- Libyan prime minister ousted by parliament
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- Boston bomb squad destroys unattended pressure cooker: report
- Colorado rakes in $2 million from January’s marijuana sales
- House Democrats trying to force unemployment insurance vote
- Sen. Claire McCaskill to tackle sex assault at college next
- Judge’s order preserves NSA surveillance records
- Refurbished Pollock masterpiece goes on display
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By David Keene
Conference showed that the values Reagan cherished still endure
Topic - Daniel Coats
Members of the Senate Select Committee on Intelligence, led by Vice Chairman Saxby Chambliss of Georgia, have issued a blistering criticism of Army Gen. Martin Dempsey, who as Joint Chiefs chairman is the nation’s highest-ranking officer and chief military adviser to President Obama.
The Obama administration's decision to release some immigrants awaiting deportation back into the community has spawned a furious backlash from Congress, where stunned lawmakers have besieged the Homeland Security Department with questions.
As the White House and Congress sought a soft landing in the "fiscal cliff" negotiations, President Obama was getting an earful from critics on the right as well as the left, with even some disgruntled Democrats struggling to paint the president's handling of the talks in the final days in a positive light.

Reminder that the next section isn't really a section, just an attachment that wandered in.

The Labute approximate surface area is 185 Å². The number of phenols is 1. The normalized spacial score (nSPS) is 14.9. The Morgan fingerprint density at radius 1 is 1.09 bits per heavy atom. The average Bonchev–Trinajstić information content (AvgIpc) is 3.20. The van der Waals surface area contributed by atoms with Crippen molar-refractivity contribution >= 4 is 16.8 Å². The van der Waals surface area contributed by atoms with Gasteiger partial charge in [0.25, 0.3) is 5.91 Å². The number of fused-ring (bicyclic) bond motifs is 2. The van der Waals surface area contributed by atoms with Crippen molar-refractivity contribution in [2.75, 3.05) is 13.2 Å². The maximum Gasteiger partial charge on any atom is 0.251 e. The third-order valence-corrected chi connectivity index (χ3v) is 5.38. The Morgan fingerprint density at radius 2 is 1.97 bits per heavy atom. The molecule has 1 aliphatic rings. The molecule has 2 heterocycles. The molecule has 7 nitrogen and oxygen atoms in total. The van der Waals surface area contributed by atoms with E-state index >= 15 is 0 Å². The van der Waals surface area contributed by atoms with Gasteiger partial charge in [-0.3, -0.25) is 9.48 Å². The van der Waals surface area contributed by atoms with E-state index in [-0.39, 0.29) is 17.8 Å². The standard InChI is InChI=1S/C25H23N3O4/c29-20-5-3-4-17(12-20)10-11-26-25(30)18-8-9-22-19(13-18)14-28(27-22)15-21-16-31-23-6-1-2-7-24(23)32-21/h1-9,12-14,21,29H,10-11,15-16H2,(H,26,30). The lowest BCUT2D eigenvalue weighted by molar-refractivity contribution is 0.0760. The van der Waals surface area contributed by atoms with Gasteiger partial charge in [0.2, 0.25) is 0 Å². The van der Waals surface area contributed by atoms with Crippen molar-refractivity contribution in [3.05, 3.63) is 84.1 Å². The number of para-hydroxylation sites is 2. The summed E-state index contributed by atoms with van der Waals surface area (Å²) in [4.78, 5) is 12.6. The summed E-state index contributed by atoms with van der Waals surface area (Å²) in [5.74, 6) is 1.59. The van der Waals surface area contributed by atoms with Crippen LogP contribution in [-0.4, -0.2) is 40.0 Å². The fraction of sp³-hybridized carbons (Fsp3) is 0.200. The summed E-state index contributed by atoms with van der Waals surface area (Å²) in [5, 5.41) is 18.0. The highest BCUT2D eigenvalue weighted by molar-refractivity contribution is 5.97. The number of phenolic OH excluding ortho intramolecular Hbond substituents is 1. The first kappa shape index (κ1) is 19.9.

Congress careened over the edge of the fiscal cliff at midnight, but a solution was in the offing after the Senate voted early Tuesday to approve a deal that combined tax-rate hikes and new stimulus spending, along with a two-month delay of automatic spending cuts.
Former Democratic Sen. Bob Kerrey of Nebraska, who left Washington in January 2001, is trying to be the latest to have a second act on Capitol Hill.
The Denver Broncos believe a turnaround starts with better starts.
Sen. Daniel Coats, a Democrat from Indiana who served in the Army, said in a Senate floor speech Monday that he will wait to hear the president's speech Tuesday before announcing how he will vote.
"I can see the traffickers pitching this to tens or hundreds of thousands of people, taking their money, getting them across the border, breaching the fence or tunneling under the fence or climbing over the fence," Mr. Coats said.